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The secret to Barbie's enduring appeal? She can fend for herself

Barbie's original swimsuit featured a black-and-white chevron stripes.
Craig Ruttle
Associated Press
Barbie's original swimsuit featured a black-and-white chevron stripes.

It's a late afternoon in the summer of 1962 in Sunnyside, Queens. People are coming home from work in "the city," exiting the nearby subway and walking by us, four little girls sitting on the sidewalk in front of my apartment house. We have our Barbie carrying cases all lined up in a row, the way we imagine our houses will be someday, when we grow up. None of us have Barbie's Dream House yet, but, pooled together, we have lots of clothes, those now "vintage" clothes.

Our pony-tailed Barbies were always trading outfits with each other: the iconic black-and-white bathing suit, the dress with a white chiffon portrait collar and the black strapless evening gown with long white gloves.

The grown-up passersby sometimes stop to comment on our sidewalk tableau. Later on, I'll read the work of urban activist Jane Jacobs and realize these kind of random exchanges were part of what she called the "ballet" of the streets. But back then, they were just annoying intrusions into our play.

"I used to sew my doll clothes out of handkerchiefs" sniffed one woman. We ignore her. A man stops to boast that he's been on the Sing Along With Mitch [Miller] show, which was filmed in Rockefeller Center. Big deal; we ignore him, too.

The only interruption we respond to — and quickly — is Ken. One of us has a frisky Ken who likes to knock on the imaginary doors of our doll-case houses and try to kiss the Barbie who's foolish enough to answer. Eeew. Ken's naughty behavior surely was some sign of pre-adolescent sexuality bubbling up, but back then pushing "kissing Ken" out the door is our way of solidifying the all-girl world of pink and possibility we want to remain in for a good long time.

Greta Gerwig's Barbie movie is funny, smart, and nuanced from its opening moments which nail the source of Barbie's enduring appeal, especially to girls like me whose childhood was spent in a scratchy-skirted pre-feminist world. In that opening, a God-like narrator, voiced by Helen Mirren, observes that from the beginning of time girls have played with dolls, but, before the advent of Barbie, those dolls were all babies who needed tending.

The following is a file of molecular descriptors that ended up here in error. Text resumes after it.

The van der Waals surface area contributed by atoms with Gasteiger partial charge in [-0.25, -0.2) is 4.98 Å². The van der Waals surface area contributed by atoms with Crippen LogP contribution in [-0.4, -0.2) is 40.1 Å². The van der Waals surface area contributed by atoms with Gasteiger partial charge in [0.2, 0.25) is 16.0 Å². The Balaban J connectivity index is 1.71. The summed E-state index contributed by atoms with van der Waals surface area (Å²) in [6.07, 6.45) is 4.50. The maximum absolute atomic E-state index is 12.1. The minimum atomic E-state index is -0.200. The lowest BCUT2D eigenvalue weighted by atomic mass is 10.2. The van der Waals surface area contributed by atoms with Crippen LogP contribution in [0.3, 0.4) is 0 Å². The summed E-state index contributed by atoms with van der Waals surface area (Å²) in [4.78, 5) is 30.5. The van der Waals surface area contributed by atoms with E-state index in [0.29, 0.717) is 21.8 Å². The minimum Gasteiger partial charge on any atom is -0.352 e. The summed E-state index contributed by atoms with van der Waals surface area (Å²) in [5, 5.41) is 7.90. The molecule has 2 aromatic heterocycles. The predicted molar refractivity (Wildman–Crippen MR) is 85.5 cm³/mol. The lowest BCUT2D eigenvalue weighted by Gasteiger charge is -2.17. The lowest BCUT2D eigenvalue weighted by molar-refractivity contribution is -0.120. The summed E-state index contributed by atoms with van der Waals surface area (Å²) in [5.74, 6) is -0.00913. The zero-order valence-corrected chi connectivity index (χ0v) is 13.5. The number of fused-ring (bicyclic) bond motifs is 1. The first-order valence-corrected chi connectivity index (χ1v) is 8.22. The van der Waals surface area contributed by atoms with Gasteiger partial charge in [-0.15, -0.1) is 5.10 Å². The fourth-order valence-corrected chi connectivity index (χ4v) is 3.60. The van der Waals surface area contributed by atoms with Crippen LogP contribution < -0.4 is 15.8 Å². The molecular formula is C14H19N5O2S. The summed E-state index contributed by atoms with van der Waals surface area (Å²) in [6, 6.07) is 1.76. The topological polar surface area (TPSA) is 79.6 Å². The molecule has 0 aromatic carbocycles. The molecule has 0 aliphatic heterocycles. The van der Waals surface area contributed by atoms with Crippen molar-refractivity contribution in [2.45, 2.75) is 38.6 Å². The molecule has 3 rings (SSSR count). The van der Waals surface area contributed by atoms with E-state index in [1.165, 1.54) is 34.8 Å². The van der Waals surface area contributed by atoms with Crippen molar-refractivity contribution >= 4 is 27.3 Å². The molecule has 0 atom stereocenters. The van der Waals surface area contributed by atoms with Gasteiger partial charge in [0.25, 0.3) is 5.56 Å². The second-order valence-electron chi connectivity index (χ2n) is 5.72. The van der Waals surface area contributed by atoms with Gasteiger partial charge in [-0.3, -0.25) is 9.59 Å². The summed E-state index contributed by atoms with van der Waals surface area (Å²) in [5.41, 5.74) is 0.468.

So right. My Betsy Wetsy always needed a diaper change; my Chatty Cathy needed to be taught not to interrupt; and my walking doll — whose name I've forgotten — always needed assistance lumbering around the living room. Before Barbie, playing with dolls was akin to running a combination nursery, rehab and assisted living facility.

But Barbie could fend for herself. Like Nancy Drew, she drove her own roadster and lived in her own dream house — Virginia Woolf's room of one's own painted in pastels. Barbie didn't teach girls to be of service; she taught us the giddy pleasures of a seeming autonomy — "seeming" because Barbie's autonomy, which the film hilariously depicts in its opening version of "Barbie Land," is limited to the gender norms of pre-second wave feminism, encased in pink bubble wrap.

The already celebrated — or notorious, depending on your politics — monologue towards the end of the film is delivered by actress America Ferrera, who plays a harried "working mother." She addresses the Barbies now under the boot of a Ken-driven, patriarchal counter-revolt, and her take on the contradictions and limitations of gender equality in the real world is the wised-up version of what I thought Barbie was showing me as a kid. Yes, Barbie is a beautiful image of ersatz freedom; but it's a freedom we non-plastic women must still fight for.

Eventually, my childhood Barbie's world expanded and so did mine. She bounced from job to job — doctor, astronaut — and acquired lots more fabulous clothes — many of which can be seen in the recent reprint of a wonderful book, Dressing Barbie, by Carol Spencer, who was one of the doll's early fashion designers.

I was about 13 when my mother told me I had to give my Barbie away; she said I was too old for dolls. When the Barbie movie opened this weekend, my husband, adult daughter and I nabbed tickets for a 9 a.m. show on Sunday morning. Afterwards, we talked about whether the film's feminist politics was undermined by its commercialism.

Even while I was happy to be with my family, deep down I was fantasizing about what it would've been like to see the film with my old Barbie. She would have loved it and wouldn't have needed me to explain the insider jokes. We could have even shared some plastic popcorn and talked about what outfits to wear to the next phase of the feminist revolution.

Copyright 2023 Fresh Air. To see more, visit Fresh Air.

Maureen Corrigan, book critic for NPR's Fresh Air, is The Nicky and Jamie Grant Distinguished Professor of the Practice in Literary Criticism at Georgetown University. She is an associate editor of and contributor to Mystery and Suspense Writers (Scribner) and the winner of the 1999 Edgar Award for Criticism, presented by the Mystery Writers of America. In 2019, Corrigan was awarded the Nona Balakian Citation for Excellence in Reviewing by the National Book Critics Circle.